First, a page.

Yale Bulletin and Calendar

January 26, 2001Volume 29, Number 16

This photograph of Georgia O'Keeffe and a nun from the St. Thomas Mission School is among the materials donated to the Beinecke Libary. O'Keeffe praised the stability the school brought to Abiquiu, New Mexico.

Nuns' library donation reveals
new aspects of artist's life

In March of 1971, American artist Georgia O'Keeffe wrote a six-page letter to the head of the Dominican Sisters of St. Mary of the Springs in Columbus, Ohio, protesting the proposed removal of her neighbors, a group of nuns who had run a mission school in the town of Abiquiu, New Mexico, for nearly 30 years.

The Dominican Sisters recently donated the letter to the Beinecke Rare Book and Manuscript Library, the principal repository of the artist's personal papers.

Along with the letter came a taped interview with Sister Irma Walker, who recounts her memories of the Abiquiu mission and of O'Keeffe in particular; copies of photographs taken by Walker between 1947 and 1954; transcribed reminiscences of other Sisters; and annals of the mission for 1946-47 and 1970-71.

The materials illustrate an aspect of O'Keeffe's life in Abiquiu that has remained largely unexplored by her many biographers. They also document the Sisters' work with the Abiquiu during a time of transition for the rural village, when the designation of the nearby Los Alamos as a nuclear research center had accelerated the encounter between Native and Anglo cultures.

When the Dominican Sisters came to Abiquiu in 1946, they at first occupied a prefab convent provided by a local rancher. At that time, the nearest telephone was 30 miles away. Later, an adobe convent was built to house the nuns. Eventually a school with four classrooms was constructed, as well as a gymnasium donated by O'Keeffe.

When the Sisters started the St. Thomas Mission School, it attracted so many students that the public school closed. By 1971, the school had enrolled 73 children from Abiquiu pueblo and the surrounding area. For the first time, Abiquiu children began to go on to high school in Espanola 23 miles away.

In her taped interview, Sister Irma Walker recalls befriending O'Keeffe: "Across the road from our place lived a woman who walked by every day on the way to the post office. She usually dressed in dark clothes and carried a large walking stick fashioned from a tree. She seemed old to me then. We didn't speak for quite some time, but gradually we waved at each other and eventually we introduced ourselves.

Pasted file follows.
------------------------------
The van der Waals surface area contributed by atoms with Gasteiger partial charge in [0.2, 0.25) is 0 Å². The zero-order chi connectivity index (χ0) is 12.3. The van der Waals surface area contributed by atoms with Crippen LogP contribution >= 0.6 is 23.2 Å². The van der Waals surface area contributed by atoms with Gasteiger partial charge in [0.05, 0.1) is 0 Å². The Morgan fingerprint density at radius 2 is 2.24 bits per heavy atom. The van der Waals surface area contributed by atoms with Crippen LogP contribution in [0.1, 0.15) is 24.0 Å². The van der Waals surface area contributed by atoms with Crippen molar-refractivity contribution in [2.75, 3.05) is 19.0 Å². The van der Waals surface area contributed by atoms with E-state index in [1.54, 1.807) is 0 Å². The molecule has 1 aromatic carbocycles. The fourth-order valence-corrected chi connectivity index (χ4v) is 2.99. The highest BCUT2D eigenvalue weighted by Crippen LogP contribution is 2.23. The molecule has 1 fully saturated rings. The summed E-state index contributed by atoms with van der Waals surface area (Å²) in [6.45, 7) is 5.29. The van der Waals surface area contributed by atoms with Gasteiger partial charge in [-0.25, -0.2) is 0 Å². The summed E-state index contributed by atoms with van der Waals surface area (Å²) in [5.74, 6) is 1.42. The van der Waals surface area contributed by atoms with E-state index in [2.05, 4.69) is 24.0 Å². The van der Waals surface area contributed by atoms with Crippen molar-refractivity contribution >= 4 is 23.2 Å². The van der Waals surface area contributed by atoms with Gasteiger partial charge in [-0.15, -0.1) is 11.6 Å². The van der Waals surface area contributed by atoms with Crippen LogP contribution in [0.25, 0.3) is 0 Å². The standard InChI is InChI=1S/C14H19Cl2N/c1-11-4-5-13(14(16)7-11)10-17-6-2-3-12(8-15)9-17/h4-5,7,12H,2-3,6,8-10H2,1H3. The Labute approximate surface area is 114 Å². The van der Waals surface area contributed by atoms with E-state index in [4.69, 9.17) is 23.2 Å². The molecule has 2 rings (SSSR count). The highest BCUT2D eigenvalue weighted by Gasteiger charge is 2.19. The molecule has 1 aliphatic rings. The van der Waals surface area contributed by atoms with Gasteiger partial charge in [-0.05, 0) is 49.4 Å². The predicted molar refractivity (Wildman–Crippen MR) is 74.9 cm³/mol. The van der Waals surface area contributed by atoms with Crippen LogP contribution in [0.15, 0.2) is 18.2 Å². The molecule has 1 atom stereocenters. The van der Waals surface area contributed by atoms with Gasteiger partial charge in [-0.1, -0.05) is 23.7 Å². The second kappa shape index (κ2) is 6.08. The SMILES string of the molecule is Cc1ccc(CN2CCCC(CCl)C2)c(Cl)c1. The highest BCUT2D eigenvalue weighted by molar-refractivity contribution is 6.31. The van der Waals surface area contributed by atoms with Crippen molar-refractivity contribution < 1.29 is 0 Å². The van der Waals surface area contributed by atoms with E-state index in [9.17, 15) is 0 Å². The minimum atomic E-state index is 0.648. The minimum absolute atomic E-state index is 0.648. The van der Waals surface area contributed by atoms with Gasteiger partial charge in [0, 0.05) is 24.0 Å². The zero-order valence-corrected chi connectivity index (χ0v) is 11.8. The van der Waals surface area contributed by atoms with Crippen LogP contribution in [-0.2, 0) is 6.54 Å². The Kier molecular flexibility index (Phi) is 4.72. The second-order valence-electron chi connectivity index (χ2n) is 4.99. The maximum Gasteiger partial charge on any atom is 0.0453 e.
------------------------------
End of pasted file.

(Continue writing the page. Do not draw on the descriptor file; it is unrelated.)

"Her name was Georgia O'Keeffe, and I learned later that she was an artist of some renown, but she lived simply and we became great friends. She confided in me that she had been raised in a convent setting and reminisced with me. I remember many teas we shared on her roof, where she would set up her canvas to paint what she saw."

Walker also describes another time when she visited O'Keeffe at her Ghost Ranch home: "We were on a walk out there one day, when she stopped me in my tracks with a restraining hand and a 'shush.' She then raised her ever-present walking stick and killed a rattlesnake coiled in the road. 'Do it all the time,' she confided."

In her letter to Mother Francis de Sales, superior general of the Dominicans of St. Mary of the Springs, O'Keeffe described the stabilizing influence that the nuns of the Abiquiu mission had on the community:

"I must tell you a little of Abiquiu as I have known it and how it has changed, and try to make you understand how having the sisters in the village has made a great difference in many things. They probably get little thanks for being here, but the effect on the community has been very much to the good. Just their presence is -- I might almost say, is precious.

"Abiquiu was a farming pueblo of Indians -- Abiquiu Indians. I have been passing through here often for 40 years and living here for the past 22 years. When I first came here, the single track dirt road was so bad that we never came up this way if there was a chance that rain might come because we might not be able to get back for two or three days if the rain came. We can be flooded at times by cloudburst from the mountains when the sun is shining here. ...

"I have enjoyed living here. No-one bothers me and I don't make any effort to get them to change their ways. I have my own life -- they have theirs. I wanted really to do something for the village. I live behind my garden wall quite undisturbed, and I consider it a privilege. Finally, I built the gymnasium. ...

"I assure you that having the sisters here has a very leveling influence on the community. The police don't have to come to our dances anymore. The fights are not as bad. ...

"I can not explain the difference in cultures -- it will take a long time for it to pass, but in the mean time the sisters can bring our little village out into the world. ..."

Despite O'Keeffe's plea, the Sisters were recalled and the mission school closed.

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New director of Beinecke Library named

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Benson reappointed to second term as dean of School of Art

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Nuns' library donation reveals new aspects of artist's life

Beinecke exhibit explores 18th-century views of theater


Illustrator is inaugural Theodore Fellow

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Grant supports nurse's effort to prevent diabetes in teens

ITS announces appointment of new CMI director

Art gallery appoints its first deputy director

Musicologist Claude Palisca, scholar of Baroque opera, dies

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